# GLM model validation

When performing model validation and we are dropping the least significant explanatory variables until we find the optimum model where all remaining variables are significant, how does one go about dropping a particular "unimportant level" within a nominal variable? In my output below I have run a Neg. bin. GLM inorder to test abundance against the various explanatory variables listed. (as.factor(JJ)2) is the most obviously insignificant variable that I would like to drop but because it is a factor with three levels I don't know how to do this. (Of course I will have to rejig the data to unmask baseline values that are within the intercept also) Thanks!

Coefficients:
Estimate Std. Error z value Pr(>|z|)
(Intercept)     3.351414   0.945861   3.543 0.000395 ***
DD              0.039417   0.011373   3.466 0.000528 ***
EE             -0.001497   0.001015  -1.475 0.140093
PP             -0.138303   0.094287  -1.467 0.142423
as.factor(BB)2 -0.901877   0.365796  -2.466 0.013682 *
as.factor(JJ)1  0.495985   0.198394   2.500 0.012420 *
as.factor(JJ)2 -0.276830   0.374576  -0.739 0.459878
as.factor(VV)2 -0.499569   0.174710  -2.859 0.004244 **
as.factor(VV)3 -0.166065   0.175430  -0.947 0.343834
---
Signif. codes:  0 '***' 0.001 '**' 0.01 '*' 0.05 '.' 0.1 ' ' 1

(Dispersion parameter for Negative Binomial(4.8369) family taken to be 1)

Null deviance: 97.392  on 46  degrees of freedom
Residual deviance: 47.883  on 38  degrees of freedom
AIC: 401.37

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What's your model? – Roman Luštrik Aug 18 '11 at 11:25
What formula did you use for constructing this model? – Roman Luštrik Aug 18 '11 at 11:32
@Platypezid As you seem to have been performed stepwise regression, please update your question with the precise R commands you used and the structure of your data (I can see three numerical variables and three categorical variables with 2 or 3 levels). – chl Aug 18 '11 at 11:43
@Platypzeid - stepwise regression is almost always a bad idea, even when you do it by hand. – richiemorrisroe Aug 18 '11 at 12:26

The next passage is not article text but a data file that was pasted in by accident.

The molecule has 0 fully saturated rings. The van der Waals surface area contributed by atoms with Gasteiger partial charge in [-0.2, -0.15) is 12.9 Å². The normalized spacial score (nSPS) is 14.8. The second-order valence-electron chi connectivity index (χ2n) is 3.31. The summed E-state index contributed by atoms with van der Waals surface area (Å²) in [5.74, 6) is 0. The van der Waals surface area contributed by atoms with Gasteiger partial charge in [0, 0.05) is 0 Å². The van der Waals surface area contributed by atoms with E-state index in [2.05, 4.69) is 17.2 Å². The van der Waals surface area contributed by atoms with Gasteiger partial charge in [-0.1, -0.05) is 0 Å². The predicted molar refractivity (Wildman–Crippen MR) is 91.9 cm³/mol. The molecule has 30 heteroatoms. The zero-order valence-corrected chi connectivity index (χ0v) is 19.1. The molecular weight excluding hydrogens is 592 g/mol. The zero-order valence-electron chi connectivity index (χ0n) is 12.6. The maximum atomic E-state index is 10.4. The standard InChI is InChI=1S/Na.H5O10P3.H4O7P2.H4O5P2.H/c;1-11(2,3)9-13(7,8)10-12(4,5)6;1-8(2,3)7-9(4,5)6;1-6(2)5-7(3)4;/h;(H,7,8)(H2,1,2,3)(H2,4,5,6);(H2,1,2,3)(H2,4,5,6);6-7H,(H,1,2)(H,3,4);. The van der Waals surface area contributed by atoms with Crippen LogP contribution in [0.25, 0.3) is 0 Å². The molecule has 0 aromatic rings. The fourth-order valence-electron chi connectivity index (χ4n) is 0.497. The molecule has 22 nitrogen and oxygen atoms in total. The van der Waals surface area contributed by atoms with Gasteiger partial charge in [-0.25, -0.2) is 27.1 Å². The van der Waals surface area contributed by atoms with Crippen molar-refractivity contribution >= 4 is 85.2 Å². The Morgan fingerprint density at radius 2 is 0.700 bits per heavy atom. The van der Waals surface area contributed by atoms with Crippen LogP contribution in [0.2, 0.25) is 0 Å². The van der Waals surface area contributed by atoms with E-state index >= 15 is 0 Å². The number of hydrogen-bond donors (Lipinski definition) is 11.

Stepwise regression destroys all aspects of statistical inference (bias, type I error, false standard errors, inflated regression coefficients, inflated $R^2$, false confidence interval coverage). Breaking apart components of categorical variables is even worse. – Frank Harrell Aug 18 '11 at 14:31

You can check the significance of a nominal variable without inspecting individual level effects by using the likelihood ratio test, comparing the model with and without the variable. I've answered this exact question in Checking if a nominal variable is important in a GLM model

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I understand the loglik() approach, however, what I really want to know is whether you can keep one level of a nominal variable in a model to help better explain the data. i.e. If significantly more birds were found in relation to a particular level of say a tree canopy with three levels (e.g. low in comparison to medium and high) then isn't this important in the optimum model? – Platypezid Aug 18 '11 at 13:29
Checking individual levels is, in some sense, a "post-hoc" test that is usually done after determining (via some omnibus test) that the variable as a whole is significant. So, I would advise testing the variable and, if significant, consider pairing down to sub-levels (although that may cause interpretability problems). It might be best to go "all or nothing" when doing model selection. – Macro Aug 18 '11 at 13:48
Well put, @Macro – Frank Harrell Aug 18 '11 at 14:29
@Macro Yes, thanks very much. This is a valid take on the problem and explained with a deep understanding, thanks a million, I see the issues now. – Platypezid Aug 18 '11 at 14:38
@Platypezid - Glad I could help. Also, just in general, if you have found an answer helpful and definitive, please consider accepting the answer - I noticed you've yet to accept an answer on the several questions you've asked. – Macro Aug 18 '11 at 14:58

In general, I am wary of step-wise variable elimination and model selection. I would suggest using the lasso, elastic net, or ridge regression for variable penalization and selection. Check out the R packages lars, glmnet, and lm.ridge in MASS.

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Thanks a lot for this additional comment – Platypezid Jan 25 '12 at 15:22